Where I grew up it wasn’t something you thought about all the time. People just did what they did and participated because we all had similar backgrounds; we all had this Latinx identity. I think now there is a hyperawareness of it, so it’s kind of understandable how people want to commodify ideas and aspects, but the thing is being careful, so that shit doesn’t turn into something boring. It can become something that is easy to sell…Then it becomes a moment in time and less about building on something that can sustain people who want to keep doing this.

Hurray for the Riff Raff

Photo by Itzel Alejandra Martinez for Remezcla

How is Nosotros Fest different from other festivals or events dedicated to uplifting Latino artists? What does Nosotros Fest offer as a platform?
I am hoping to make Nosotros unique by focusing on artists who are outspoken politically. I have been very inspired by Afropunk and felt like Latinx rebels, artists, and thinkers needed a space that honors them. We leave respectability politics and the white gaze at the door. These are desperate times and Nosotros is about speaking truth to our people.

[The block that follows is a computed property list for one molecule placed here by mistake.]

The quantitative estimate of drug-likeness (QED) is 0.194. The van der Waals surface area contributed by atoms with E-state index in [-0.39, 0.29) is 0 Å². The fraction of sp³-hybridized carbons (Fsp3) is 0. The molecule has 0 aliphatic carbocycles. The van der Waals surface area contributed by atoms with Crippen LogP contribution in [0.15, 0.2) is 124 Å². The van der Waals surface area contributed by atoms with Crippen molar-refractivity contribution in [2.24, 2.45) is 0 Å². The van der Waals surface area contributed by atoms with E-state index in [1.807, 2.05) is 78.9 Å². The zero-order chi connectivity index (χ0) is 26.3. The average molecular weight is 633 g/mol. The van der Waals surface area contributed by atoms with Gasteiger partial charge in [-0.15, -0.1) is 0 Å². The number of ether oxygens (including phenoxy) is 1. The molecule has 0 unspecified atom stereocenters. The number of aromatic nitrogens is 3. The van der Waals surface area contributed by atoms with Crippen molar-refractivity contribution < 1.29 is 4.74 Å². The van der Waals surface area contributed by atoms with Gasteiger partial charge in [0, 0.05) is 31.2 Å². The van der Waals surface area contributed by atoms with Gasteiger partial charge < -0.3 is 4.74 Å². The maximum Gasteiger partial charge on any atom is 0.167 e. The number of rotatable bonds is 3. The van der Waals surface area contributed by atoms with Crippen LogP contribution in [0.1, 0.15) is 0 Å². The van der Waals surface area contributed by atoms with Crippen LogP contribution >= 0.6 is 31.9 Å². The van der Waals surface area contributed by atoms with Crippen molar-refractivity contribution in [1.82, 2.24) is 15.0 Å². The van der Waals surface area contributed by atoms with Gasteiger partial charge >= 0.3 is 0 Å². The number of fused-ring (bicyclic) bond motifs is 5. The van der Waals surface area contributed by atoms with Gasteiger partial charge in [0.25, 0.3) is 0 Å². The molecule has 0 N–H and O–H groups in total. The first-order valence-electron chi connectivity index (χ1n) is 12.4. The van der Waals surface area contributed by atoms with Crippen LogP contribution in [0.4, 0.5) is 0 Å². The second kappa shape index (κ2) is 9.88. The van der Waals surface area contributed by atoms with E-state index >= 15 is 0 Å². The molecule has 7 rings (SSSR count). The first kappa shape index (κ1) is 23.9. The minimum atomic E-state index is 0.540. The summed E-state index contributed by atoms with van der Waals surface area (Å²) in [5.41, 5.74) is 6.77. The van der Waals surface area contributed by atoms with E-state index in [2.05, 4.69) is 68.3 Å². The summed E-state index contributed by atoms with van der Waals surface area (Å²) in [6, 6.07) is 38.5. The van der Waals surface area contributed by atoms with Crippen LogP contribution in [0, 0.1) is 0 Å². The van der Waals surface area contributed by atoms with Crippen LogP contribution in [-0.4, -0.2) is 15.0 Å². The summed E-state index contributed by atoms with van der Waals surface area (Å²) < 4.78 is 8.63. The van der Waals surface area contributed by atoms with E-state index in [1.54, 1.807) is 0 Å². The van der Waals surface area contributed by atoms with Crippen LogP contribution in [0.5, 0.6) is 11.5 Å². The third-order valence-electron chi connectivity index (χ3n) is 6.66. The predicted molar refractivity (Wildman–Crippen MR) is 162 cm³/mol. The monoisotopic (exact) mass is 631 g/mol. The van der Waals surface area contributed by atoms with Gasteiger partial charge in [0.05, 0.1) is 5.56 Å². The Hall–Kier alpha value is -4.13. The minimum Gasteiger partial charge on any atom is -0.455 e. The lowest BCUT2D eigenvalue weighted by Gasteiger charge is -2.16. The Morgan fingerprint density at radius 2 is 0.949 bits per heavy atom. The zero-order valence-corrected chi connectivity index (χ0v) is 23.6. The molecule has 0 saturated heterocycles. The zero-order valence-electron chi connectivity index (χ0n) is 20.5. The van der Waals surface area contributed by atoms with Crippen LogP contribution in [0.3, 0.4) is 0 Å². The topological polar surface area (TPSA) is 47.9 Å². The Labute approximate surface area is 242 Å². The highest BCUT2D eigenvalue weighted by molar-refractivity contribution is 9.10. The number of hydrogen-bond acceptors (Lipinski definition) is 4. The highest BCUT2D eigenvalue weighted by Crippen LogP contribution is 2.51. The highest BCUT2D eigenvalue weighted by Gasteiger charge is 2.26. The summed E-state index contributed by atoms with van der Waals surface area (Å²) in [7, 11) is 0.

What do you hope to see change for Latinx communities in the future?
Personally I must find a way to stand up for our undocumented friends and family who are being terrorized by this administration and ICE raids. There are many amazing organizations and people who are doing this work; we must continue it. We must send a message to the country that says we are watching. We will not allow them to be taken away.

Las Cafeteras

Photo by Itzel Alejandra Martinez for Remezcla

Why did you decide to perform at Nosotros Fest this year?
Hector Flores: We all met playing in Kansas City playing a festival with Hurray for the Riff Raff and Making Movies. We all respected each other and admired each other’s work, but playing together was a really magical experience and we felt like we should do this again some time. Alynda really spearheaded that. She said she wanted to create something that really represents this magic that we are doing and really puts music in the context of the movement, and this is the second time that she’s asked us and we’re hella honored.